FIG. 8 is a flow diagram illustrating a method 800 of testing a magnetic sensor integrated circuit (e.g., magnet sensor 300 or 400) according to one embodiment. At 802, the magnetic sensor enters a test mode. At 804, a current is applied to at least one test conductor integrated into the magnetic sensor (e.g., test conductors 302A-302B or 404A-404D). In one embodiment, the current is a pulsed current that causes the test conductors to produce a pulsed differential magnetic field on magnetically sensitive elements within the magnetic sensor (e.g., elements 204A-204D). In one embodiment, the current applied to the test conductors is in the range of about 0 to about 50 mA, and is pulsed at frequencies in the range of about 5 Hz to about 50 kHz.

At 806, the magnetic sensor processes the signals produced by the magnetically sensitive elements, and generates output signals in response to the pulsed magnetic field. In one embodiment, the magnetic sensor processes signals and generates output signals in the test mode in the same manner as in a normal mode of operation. For example, the output signal of the magnetic sensor will go high if the magnetic field on the magnetically sensitive elements on the right side of the chip is larger than the field on the left side (e.g., Bx(right)−Bx(left)>0), and the output signal of the magnetic sensor will go low if the magnetic field on the magnetically sensitive elements on the left side of the chip is larger than the field on the right side (e.g., Bx(right)−Bx(left)<0).

At 808, the output signal generated by the magnetic sensor is monitored to determine if the magnetic sensor is working properly and according to specifications. In one embodiment, it is determined at 808 whether the output signal switches states at all (i.e., goes from high to low and/or from low to high). In one embodiment, the time delay between the transition (i.e., rising or falling edge) of the pulsed current through the integrated test conductors and the corresponding transition of the output signal of the magnetic sensor is also determined at 808. It is straightforward to measure the time when the pulsed current has a transition if this current is supplied to the magnetic sensor by an external source. If the current is generated on-chip, the transition can be detected by monitoring the overall current consumption of the magnetic sensor.

In one embodiment, the magnetic sensitivity of the magnetic sensor is also determined at 808, and it is determined whether the magnetic sensitivity is within a proper range. For some magnetic sensor integrated circuits, the signal processing circuitry of the magnetic sensor extracts the amplitude of the signals generated by the magnetically sensitive elements. For such magnetic sensors, the amplitude of these signals and the amplitude of the current through the integrated test conductors are used to determine the magnetic sensitivity of the sensor.

In one embodiment, the phase-jitter of the output signal is also determined at 808. This determination may be a little more difficult for current pulses that are generated on-chip, since the current pulses may exhibit significant jitter themselves (e.g., because the current pulses are controlled by an on-chip oscillator in one embodiment, which could have a poor quality factor if no quartz is used). Nevertheless, the jitter of the output signal can be compared to the jitter of the current pulses on the supply line. The difference of the two values is a measure of jitter performance of the magnetic sensor signal processing circuit. The jitter of the current pulses on the supply line is a measure of the quality of the on-chip oscillator. Thus, jitter-performance of the oscillator and the signal processing circuitry may be separately determined.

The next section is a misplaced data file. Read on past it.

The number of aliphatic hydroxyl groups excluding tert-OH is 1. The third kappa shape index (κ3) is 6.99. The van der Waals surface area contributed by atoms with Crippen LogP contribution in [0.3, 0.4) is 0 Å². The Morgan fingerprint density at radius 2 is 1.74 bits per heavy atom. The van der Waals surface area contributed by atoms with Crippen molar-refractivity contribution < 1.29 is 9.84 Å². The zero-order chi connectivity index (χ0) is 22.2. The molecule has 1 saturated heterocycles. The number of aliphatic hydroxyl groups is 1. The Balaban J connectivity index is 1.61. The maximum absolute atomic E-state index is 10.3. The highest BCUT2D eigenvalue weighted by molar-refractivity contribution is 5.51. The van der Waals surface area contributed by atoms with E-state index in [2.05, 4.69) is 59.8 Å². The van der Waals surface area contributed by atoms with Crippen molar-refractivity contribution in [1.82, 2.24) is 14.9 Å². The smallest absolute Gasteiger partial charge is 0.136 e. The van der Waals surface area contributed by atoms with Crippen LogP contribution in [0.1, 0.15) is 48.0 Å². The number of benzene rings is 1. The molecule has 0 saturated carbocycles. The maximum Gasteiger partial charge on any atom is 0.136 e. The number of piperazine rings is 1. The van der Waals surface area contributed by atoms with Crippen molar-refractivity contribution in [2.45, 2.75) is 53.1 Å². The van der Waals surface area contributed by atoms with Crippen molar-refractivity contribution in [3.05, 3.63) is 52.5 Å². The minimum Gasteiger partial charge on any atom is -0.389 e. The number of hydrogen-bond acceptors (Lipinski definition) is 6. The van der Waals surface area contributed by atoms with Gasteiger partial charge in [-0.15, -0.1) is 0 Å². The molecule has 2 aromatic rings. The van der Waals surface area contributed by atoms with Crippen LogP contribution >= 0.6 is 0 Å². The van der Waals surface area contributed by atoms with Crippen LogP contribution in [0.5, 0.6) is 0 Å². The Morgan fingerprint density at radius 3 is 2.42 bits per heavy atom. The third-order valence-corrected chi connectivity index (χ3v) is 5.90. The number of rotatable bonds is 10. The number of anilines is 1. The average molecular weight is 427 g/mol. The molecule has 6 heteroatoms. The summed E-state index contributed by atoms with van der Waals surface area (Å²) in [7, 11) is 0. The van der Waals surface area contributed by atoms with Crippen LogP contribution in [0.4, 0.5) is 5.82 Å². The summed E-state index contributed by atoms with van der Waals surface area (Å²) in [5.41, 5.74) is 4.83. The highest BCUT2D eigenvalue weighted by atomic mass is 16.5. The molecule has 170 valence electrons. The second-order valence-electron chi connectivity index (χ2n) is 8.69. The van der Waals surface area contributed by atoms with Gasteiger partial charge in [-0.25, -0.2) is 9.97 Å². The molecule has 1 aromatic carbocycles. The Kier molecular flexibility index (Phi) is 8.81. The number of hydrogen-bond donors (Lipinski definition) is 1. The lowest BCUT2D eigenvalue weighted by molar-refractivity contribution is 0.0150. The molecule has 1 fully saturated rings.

Generally, the phase jitter of the output signal in response to external fields will be much larger than the fields generated by the integrated test conductors, because these external fields are asynchronous to the on-chip oscillator. A primary reason for jitter in the output signal is that the sensor system samples the magnetic field asynchronously to its transitions and thus may be delayed by up to half a period of the cycle frequency. To this end, it may be advantageous to use an auxiliary oscillator, which runs asynchronously to the main oscillator. The auxiliary oscillator is started only during the test mode and serves to generate asynchronous current pulses.

At 810, the amplitude of the pulsed current applied to the integrated test conductors is varied. If the current is supplied to the integrated test conductors via a test pad of the magnetic sensor during a wafer level test, different currents are injected into the test pad at 810. If the current is supplied via a bond pad after the magnetic sensor has been packaged, different currents are injected into the bond pad at 810. If the current is generated on-chip, in one embodiment, the current is controlled by a signal that is provided via a pad on the magnetic sensor or by a digital code that is transferred to the magnetic sensor via a data interface protocol when entering the test mode. At 812, the lowest amplitude that makes the output signal switch is determined.

At 814, characteristics of the current through the integrated test conductors are varied, and one or more of the tests or determinations performed at 808 and 812 are repeated. In one embodiment, the polarity, amplitude, frequency, or duty-cycle of the current pulses applied to the integrated test conductors are varied at 814. In one embodiment, the current pulses are changed at 814 from bipolar current pulses to unipolar current pulses, or vice versa. In one embodiment, the magnetic sensor is configured to selectively apply current pulses only to selected ones of the integrated test conductors in order to test the characteristics of individual ones of the magnetically sensitive elements of the magnetic sensor.